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The BBC News article Aeolus: Wind-mapping space laser is losing power says that

Europe's Aeolus satellite was launched last year to gather data to improve weather forecasts, and its observations have unquestionably proved their worth.

However, the laser is now degrading and has already lost half its power.

Engineers plan to switch Aeolus to its back-up light source in June to see what difference this could make.

If the same issues arise, the UK-assembled spacecraft may not be able to complete the minimum three years expected of the mission.

"We're losing strength in the outgoing power of about 1 millijoule per week," said Dr Josef Aschbacher, the director of Earth observation at the European Space Agency (Esa).

"We don't know why. We have some speculations but that's all.

"That's the bad news; the good news is that despite the degrading laser, the quality of the wind data is fantastic." (emphasis added)

What is the most likely cause, or at least what is the speculation? My answer to Do things get dirty in space? describes the problems of UV-induced degradation of optical surfaces by that has plagued Aeolus for a decade:

The BBC article Aeolus: Wind satellite weathers technical storm summarizes a drama of over a decade where the Earth wind observing spacecraft project was delayed because the ultraviolet optics kept getting dirty even in a simulated space vacuum.

Outgassing (mentioned in @OrganicMarble's answer as well) often contains carbon-based molecules, and when these are combined with ultraviolet light (as mentioned in @Tristan's comment) they can crack and become more permanently attached to surfaces. In this case these were extremely important and numerous optical surfaces.

Is it most likely that they never fixed this problem, or is it more likely to be something new, like atomic oxygen perhaps? Aeolus (2018-066A, 43600) is only at about 320 km.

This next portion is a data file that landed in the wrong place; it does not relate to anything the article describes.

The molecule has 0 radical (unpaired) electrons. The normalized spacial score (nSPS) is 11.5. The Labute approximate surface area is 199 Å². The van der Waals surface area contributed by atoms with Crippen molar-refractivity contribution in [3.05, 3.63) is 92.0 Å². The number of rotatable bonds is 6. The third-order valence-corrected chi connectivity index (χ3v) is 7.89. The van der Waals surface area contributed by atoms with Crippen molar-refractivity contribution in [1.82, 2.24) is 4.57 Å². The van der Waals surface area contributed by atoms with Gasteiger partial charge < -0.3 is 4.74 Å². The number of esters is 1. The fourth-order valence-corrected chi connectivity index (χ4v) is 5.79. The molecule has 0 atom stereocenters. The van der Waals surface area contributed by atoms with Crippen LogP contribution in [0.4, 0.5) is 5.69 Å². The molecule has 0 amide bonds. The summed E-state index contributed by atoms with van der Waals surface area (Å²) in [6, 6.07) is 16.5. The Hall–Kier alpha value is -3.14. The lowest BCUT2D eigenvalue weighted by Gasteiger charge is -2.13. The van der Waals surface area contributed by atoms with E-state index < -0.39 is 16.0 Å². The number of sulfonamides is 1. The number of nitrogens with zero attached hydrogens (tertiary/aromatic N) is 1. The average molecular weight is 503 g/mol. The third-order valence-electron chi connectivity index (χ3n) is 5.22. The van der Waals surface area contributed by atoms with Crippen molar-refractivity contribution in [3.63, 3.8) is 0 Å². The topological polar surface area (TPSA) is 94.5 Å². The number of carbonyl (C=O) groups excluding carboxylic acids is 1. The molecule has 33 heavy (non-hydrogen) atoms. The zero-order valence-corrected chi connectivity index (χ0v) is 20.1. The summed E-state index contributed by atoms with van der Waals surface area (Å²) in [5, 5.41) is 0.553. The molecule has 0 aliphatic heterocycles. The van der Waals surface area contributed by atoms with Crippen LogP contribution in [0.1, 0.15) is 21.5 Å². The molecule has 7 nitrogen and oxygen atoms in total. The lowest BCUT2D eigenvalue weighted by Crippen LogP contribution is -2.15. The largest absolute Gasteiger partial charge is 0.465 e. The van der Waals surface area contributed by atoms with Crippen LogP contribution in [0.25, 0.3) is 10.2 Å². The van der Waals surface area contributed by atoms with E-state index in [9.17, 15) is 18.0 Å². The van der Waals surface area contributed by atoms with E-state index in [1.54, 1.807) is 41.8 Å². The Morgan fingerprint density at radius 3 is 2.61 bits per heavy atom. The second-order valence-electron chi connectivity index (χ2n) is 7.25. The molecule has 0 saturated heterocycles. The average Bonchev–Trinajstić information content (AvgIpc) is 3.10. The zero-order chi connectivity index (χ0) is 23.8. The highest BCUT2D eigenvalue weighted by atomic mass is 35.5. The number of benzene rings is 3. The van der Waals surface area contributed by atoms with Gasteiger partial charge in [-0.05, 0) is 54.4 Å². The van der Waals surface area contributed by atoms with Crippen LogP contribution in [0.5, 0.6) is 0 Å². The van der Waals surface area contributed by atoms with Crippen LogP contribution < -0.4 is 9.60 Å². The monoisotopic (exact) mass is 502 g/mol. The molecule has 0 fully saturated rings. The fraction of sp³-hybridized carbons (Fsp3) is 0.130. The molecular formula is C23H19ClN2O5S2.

Source "Engineers had to find a way to stop the laser damaging its own optics"

enter image description here

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    $\begingroup$ alternate and highly apostrophized title: Why is ESA's Aeolus' laser's power's decline so rapid? $\endgroup$ – uhoh May 15 at 5:54
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    $\begingroup$ Notably, this question might remain unanswered until the operational team of Aeolus publish their final reports on this case. $\endgroup$ – Mefitico May 16 at 14:01
  • $\begingroup$ I do not understand why this question has been flagged as opinion-based. There is a factual cause for the laser's failure. If the concern is that we do not know that cause now, then the best action is to leave the question open and unanswered until such time that we do know. Closing the question just makes it harder to answer the question later. $\endgroup$ – DrSheldon May 16 at 14:29
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    $\begingroup$ Your dually-upvoted* answer ;)? Thanks for sending me down that rabbit-hole of googling stuff about UV degredation. $\endgroup$ – Magic Octopus Urn May 20 at 21:31
  • $\begingroup$ @MagicOctopusUrn oh, heh, I'd forgotten about that. Okay all is right with the universe now. $\endgroup$ – uhoh May 20 at 23:33

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